If you had asked me ten days ago, I'd have told you that I'd spend "Marathon Sunday" cheering for my friends and teammates, and then walk home to compile the results for the annual congratulatory blog post and tell you how proud I was of our runners. Hurricane Sandy changed just about everything - the city was (and remains) devastated, the race was cancelled, and the city was divided (and in many cases angry). But one thing didn't change; I remain proud to be part of a wonderful community of athletes. I was on record saying that I felt that the City and NYRR should cancel the Marathon. Some friends and other people whose opinion I respect disagreed with me. They are still my friends and I still respect their opinion - we just didn't see eye-to-eye on this matter. Ironically, the people who angered me the most were not those who said that the show must go on, but rather those who agreed with me that the race should be cancelled, but who chose to direct their frustration at the runners rather than (or in addition to) Mayor Bloomberg and Mary Wittenberg. Runners were being vilified for no reason other than their desire to run.
Here's an example of misplaced anger, written by none other than former New Yorker, Chris Rock, who presumably wrote this from his estate in the affluent town of Alpine, NJ, and was seen volunteering exactly nowhere this weekend.
Similar opinions - some others threatening violence, some simply voicing anger - were all over social media, TV, radio and the local papers. Runners were made to be the scapegoats and the objects of threats, despite the fact that Mayor Bloomberg was the one who made the decision.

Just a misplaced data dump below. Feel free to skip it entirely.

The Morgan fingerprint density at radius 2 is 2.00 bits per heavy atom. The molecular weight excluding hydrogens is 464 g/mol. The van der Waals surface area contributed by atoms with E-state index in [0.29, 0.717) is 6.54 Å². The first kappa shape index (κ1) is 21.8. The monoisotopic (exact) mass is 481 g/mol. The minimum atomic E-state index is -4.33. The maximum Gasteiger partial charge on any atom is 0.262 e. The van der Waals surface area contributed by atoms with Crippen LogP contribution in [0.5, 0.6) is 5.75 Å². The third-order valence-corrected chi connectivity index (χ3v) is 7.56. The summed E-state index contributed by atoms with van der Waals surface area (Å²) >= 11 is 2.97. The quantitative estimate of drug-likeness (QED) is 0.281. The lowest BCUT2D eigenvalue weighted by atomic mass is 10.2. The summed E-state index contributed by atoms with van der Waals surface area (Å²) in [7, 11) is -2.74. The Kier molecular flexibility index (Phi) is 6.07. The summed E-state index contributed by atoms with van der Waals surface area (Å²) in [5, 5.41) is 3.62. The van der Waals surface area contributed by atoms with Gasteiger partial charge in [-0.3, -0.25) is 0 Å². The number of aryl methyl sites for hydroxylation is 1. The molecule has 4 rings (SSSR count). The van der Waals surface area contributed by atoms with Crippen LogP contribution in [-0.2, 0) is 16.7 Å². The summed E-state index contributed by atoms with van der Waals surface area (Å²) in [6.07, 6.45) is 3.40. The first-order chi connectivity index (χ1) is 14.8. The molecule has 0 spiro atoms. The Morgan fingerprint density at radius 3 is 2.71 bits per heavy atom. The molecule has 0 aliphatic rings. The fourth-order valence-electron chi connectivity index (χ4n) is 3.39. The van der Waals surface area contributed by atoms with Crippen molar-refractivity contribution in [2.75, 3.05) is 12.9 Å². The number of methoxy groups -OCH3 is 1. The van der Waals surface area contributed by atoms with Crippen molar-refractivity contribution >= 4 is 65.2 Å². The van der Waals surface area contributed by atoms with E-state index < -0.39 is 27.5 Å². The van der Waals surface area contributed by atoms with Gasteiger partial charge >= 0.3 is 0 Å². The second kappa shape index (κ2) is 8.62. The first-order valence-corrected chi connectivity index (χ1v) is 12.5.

Certainly, many marathoners were emotional when the race was cancelled. They had spent months training, and in many cases thousands of dollars getting here. Still, most whom I spoke to voiced some combination of relief and disappointment. Some had already dropped out because they didn't "feel right" racing in our city under these circumstances. Thankfully, everyone I spoke to kept things in perspective. Certainly they wished that they could have raced, but all realized that their disappointment and sadness paled in comparison to what so many of our neighbors are going through.
No less than former NYC winner and Olympic medalist, Meb Keflezighi said
I respect the difficult decision made by Mayor Bloomberg and the NYRR to cancel the NYC Marathon. This race is a very special one for me and millions of people around the world, but I understand why it cannot be held under the current circumstances. Any inconveniences the cancellation causes me or the thousands of runners who trained and traveled for this race pales in comparison to the challenges faced by people in NYC and its vicinity in the aftermath of Sandy. New York is my favorite place to race, so I will be back to participate in other events soon. In the meantime, I would like to wish all of the people in the region the very best in the recovery efforts. I would also like to encourage all my fans to contribute what they can to the storm relief funds.
Once the news of the cancellation sunk in, marathoners sprung to action. Unlike many of those who complained about the marathon and the marathoners, the runners were ready to go to work. One group was led by our friend, Dr. Jordan Metzl. An estimated 1300 runners took the Staten Island Ferry and then distributed supplies throughout the devastated area.
Our very own Isang Smith was instrumental in organizing another effort that became known as Run Anyway, and resulted in more than 2,000 runners descending on Central Park on Marathon day, bringing donations for those in need. You can read Isang's account of the event and the process that lead up to it.
Ultimately, despite that disappointment they felt, despite being vilified by small-minded people, despite being threatened by by even smaller-minded people, our community of athletes got together and did something positive. Runners from all over the world volunteered their time and energy to help people who need it. Their selflessness makes me more proud than a personal best ever could. Congratulations marathoners.